Few musical instruments have become as "cult," sought-after, and fascinating in their relatively short existence as the handpan. If you play it, you might be captivated too.

A metal melodic instrument with seven or more tones, played with the hands (gently or rhythmically), will quickly immerse you in the irresistible world of soft tones, rhythms, harmonies, and creative musical improvisation – just like thousands of other devotees of this instrument worldwide.

The handpan, also known as the Pantam or Hang Drum, is a musical instrument whose roots date back to the late 19th and early 20th centuries. At that time, in the Trinidad and Indonesia region, the first attempts to create melodic instruments from metal (barrels and metal containers) began to appear, known as "steeldrums." These instruments had several tones along their circumference, tuned to different scales, and were mostly played with mallets. Steeldrums exist in various forms to this day (see, for example, beautiful meditative steeldrums HERE).

The first instruments in the current form of the handpan appeared around the year 2000 in Switzerland – developed by the Panart company and called Hang or Hang Drum ("hang" means "hand" in the Swiss dialect). Panart has long since stopped producing these instruments, and since then, dozens of other manufacturers of these instruments have emerged.

People often ask if what we have are "original Swiss hangdrums" etc. :) This idea or "fairy tale" persists at times. The truth is, if you listened to or tried to play these "original" hangdrums, you would probably be quite disappointed. Their sound, compared to many of today's handpans, is of very poor quality, and these instruments often sound flat and metallic. So, we are glad we don't have them and don't plan to acquire them :) Judge for yourself:

About the Instrument

One of the features that fascinates most people about handpans (obviously only those of really high quality) is their beautiful, rich, resonant, magical sound with perfectly tuned higher harmonics.

The handpan is made from two metal hemispheres that are glued or welded together to form a shape and appearance reminiscent of a UFO. The upper part, which is also the playing surface, usually contains a central tone, which is also the lowest tone of the instrument (also called the "ding"). This tone typically has a special convex shape and is almost always the fundamental tone or the fifth of the given scale. On the bottom side of the instrument, there is an opening, usually located in the center.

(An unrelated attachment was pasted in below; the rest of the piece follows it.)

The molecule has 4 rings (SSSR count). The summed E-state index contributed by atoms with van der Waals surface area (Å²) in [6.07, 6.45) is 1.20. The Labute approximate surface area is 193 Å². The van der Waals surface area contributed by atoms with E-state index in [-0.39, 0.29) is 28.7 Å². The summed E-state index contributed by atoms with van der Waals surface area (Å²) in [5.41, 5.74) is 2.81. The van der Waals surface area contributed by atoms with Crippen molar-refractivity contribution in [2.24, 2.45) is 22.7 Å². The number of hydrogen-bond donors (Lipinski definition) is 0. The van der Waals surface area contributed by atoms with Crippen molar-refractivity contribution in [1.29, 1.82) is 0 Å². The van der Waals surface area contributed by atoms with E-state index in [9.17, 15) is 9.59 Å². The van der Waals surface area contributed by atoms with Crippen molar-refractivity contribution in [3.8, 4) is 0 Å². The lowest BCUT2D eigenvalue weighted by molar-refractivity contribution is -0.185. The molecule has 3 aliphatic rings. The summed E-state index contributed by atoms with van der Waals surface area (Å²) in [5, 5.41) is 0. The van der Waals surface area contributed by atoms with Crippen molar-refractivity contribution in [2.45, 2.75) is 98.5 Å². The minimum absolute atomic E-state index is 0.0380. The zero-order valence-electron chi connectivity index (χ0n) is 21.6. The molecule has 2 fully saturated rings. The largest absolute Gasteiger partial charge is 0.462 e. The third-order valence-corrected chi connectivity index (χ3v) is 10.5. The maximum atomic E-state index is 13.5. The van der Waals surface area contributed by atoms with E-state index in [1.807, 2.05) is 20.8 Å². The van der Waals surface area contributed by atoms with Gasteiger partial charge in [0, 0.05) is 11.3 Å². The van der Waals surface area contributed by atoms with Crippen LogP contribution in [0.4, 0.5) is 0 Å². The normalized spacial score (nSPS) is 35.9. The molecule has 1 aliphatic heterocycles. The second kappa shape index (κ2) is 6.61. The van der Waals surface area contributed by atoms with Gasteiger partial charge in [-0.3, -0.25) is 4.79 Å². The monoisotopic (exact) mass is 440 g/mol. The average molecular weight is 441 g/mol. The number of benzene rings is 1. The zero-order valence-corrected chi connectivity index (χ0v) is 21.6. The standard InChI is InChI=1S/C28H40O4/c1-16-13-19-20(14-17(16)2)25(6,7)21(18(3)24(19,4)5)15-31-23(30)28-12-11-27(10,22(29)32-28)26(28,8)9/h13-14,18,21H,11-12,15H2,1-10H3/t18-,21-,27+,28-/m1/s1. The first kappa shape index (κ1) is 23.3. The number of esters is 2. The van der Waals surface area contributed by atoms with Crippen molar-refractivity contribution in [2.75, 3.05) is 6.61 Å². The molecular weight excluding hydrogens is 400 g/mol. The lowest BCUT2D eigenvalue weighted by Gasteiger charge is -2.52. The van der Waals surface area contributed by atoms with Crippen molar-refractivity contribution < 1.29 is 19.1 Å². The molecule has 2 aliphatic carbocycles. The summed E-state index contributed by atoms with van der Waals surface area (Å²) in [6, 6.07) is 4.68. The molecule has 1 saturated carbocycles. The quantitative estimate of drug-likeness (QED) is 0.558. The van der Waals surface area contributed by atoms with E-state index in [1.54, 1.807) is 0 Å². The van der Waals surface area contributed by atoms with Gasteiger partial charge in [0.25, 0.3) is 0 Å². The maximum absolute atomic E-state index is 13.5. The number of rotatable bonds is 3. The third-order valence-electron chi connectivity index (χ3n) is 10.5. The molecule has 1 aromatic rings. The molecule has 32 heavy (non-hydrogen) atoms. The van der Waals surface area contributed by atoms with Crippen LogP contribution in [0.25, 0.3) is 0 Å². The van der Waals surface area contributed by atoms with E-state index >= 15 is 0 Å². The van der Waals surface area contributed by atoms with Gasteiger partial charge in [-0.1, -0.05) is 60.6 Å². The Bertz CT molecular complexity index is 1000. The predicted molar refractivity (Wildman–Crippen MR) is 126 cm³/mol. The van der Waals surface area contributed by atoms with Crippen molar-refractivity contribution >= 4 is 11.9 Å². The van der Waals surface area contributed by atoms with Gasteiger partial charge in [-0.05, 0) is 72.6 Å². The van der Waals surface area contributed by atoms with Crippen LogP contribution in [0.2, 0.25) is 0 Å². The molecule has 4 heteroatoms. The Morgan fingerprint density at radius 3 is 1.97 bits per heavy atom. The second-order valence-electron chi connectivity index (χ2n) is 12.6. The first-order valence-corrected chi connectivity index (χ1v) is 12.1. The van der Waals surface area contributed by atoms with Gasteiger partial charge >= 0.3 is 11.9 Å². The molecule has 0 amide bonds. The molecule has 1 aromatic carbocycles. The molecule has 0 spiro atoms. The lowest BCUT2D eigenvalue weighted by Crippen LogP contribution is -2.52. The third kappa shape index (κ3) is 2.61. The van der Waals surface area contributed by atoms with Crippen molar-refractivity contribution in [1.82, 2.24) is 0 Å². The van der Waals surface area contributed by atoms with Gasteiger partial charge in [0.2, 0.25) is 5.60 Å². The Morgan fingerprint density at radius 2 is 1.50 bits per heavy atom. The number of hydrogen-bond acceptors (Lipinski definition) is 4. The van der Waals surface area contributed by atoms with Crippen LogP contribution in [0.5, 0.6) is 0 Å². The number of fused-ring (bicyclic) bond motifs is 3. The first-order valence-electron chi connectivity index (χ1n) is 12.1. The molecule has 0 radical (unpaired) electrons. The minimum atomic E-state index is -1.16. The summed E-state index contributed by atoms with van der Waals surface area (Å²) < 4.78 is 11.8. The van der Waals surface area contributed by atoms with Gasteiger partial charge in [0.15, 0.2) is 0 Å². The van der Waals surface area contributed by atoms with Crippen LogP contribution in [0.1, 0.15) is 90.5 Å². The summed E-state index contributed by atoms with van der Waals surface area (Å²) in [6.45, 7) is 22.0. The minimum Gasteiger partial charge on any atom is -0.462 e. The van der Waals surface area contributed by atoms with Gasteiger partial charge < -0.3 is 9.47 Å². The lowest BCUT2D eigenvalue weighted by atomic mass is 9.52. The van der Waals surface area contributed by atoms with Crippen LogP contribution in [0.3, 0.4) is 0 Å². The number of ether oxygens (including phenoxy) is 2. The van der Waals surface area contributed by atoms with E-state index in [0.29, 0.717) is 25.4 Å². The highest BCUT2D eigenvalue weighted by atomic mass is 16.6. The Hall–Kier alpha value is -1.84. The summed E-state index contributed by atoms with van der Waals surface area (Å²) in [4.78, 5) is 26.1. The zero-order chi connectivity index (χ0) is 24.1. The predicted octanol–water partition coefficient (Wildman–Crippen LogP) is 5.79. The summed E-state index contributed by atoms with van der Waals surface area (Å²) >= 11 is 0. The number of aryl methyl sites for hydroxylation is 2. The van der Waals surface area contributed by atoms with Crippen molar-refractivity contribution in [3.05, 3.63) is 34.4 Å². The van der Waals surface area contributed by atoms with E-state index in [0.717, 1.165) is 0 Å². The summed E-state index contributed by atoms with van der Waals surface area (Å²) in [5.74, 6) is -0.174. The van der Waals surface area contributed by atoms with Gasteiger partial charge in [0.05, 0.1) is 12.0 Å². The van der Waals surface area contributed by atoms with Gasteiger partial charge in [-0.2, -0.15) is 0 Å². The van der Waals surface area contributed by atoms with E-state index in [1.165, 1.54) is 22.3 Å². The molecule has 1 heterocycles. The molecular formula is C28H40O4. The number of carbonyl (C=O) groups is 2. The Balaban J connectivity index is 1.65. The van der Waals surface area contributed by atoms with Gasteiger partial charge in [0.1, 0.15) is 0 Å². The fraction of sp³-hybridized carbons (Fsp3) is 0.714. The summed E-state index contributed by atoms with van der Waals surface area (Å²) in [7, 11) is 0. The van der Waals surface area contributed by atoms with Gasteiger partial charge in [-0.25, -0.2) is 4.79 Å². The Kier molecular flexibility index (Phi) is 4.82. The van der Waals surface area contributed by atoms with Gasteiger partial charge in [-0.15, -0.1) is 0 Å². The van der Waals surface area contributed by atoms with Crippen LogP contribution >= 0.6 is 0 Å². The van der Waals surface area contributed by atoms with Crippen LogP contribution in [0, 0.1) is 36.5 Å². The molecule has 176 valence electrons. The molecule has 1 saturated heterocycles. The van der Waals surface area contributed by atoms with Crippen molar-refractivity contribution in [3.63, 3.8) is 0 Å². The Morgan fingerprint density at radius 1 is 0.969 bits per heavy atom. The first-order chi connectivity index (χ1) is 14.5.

The melodic tones are arranged along the circumference of the instrument in the given scale. These tones are usually 7, 8, or 9. Occasionally, today, special experimental instruments appear that have more tones – 11, 12, 14, or even 20 (sometimes these tones are also placed on the bottom). An instrument with more tones is usually called a "mutant." This type of instrument increases the number of tones on one side, but generally, the rule is that the more tones, the lower the overall sound quality and resonance of the instrument. For regular playing or if you are starting with the instrument, the standard 7, 8, or 9 tones are optimal.

Handpans are usually made from steel, nitrided steel, or stainless steel. Their diameter ranges from 45 to 65 cm (usually 52-53 cm), and the weight from 2.5 to 5 kg.


The production of handpans is a very demanding and complex process. The first step is the material itself. From its properties and quality, the overall sound of the instrument is largely derived (similar to various types of wood in the case of violins, etc.). It often happens that the manufacturer receives new material that theoretically should be the same as the previous one, but it is not entirely, and the sound and properties of the instruments change more or less. This material must then be transformed into the shape of the basic hemispheres. Then, special hammers are used to create the future tones, considering their shape, resonance properties, mutual isolation of unwanted resonances, support of pleasant resonances, etc. – and this is already in itself a very individual "artistic" process that ultimately gives rise to high-quality and (those predominating) less high-quality instruments. These hemispheres are then heat-treated (in an oven, flames, oil, etc.).

Then comes the crucial part of the instrument production – tuning. It is an extremely sophisticated process, where numerous factors come into play (resonance ratios, harmonics, tone interactions, etc.). It is a very individual artistic matter, in which the skills, talent, and personality of the manufacturer are reflected, and from that, the sound of the entire instrument is derived – from (sub)average to the most beautiful, magically sounding instruments from the hands of true masters.

Here you can see a few moments from the process of making this instrument (it happens to be the place where the best instruments in the world are made):

And an exciting moment from the same place :)


Handpans are available in countless different scales and tunings. Handpan makers love giving scales special, unusual names (Oxalis, Enigma, Golden Gate, Onoleo, Ursa minor, Celtic, Dorian, Pygmy, Annaziska, Voyager, Magic Hour, etc. :)). Each scale and combination of tones gives the instrument its unique character, opens up our creative musical possibilities, but of course, also limits them...

The most common fundamental tone of the handpan is usually D, often encountered is Cis or occasionally C, or higher E or F. However, there are also handpans in very deep tuning H or A, or conversely in high tuning Fis, G, or even A.

If you are choosing your first handpan, it is advisable to choose D tuning, possibly Cis, or if you prefer higher tones, then F. As for the scale, an ideal and relatively universal starting point is usually one of the variants of the minor scale (integral, Celtic, mystic, etc.). Major scales are less common in handpans. Another category of scales are various oriental scale variants ("hijaz", etc.). They already sound very specific and it is good to reach for them only when choosing another instrument – which usually happens very quickly :)

If you are interested, we will be happy to help you choose the tuning and scale.

Manufacturers and Brands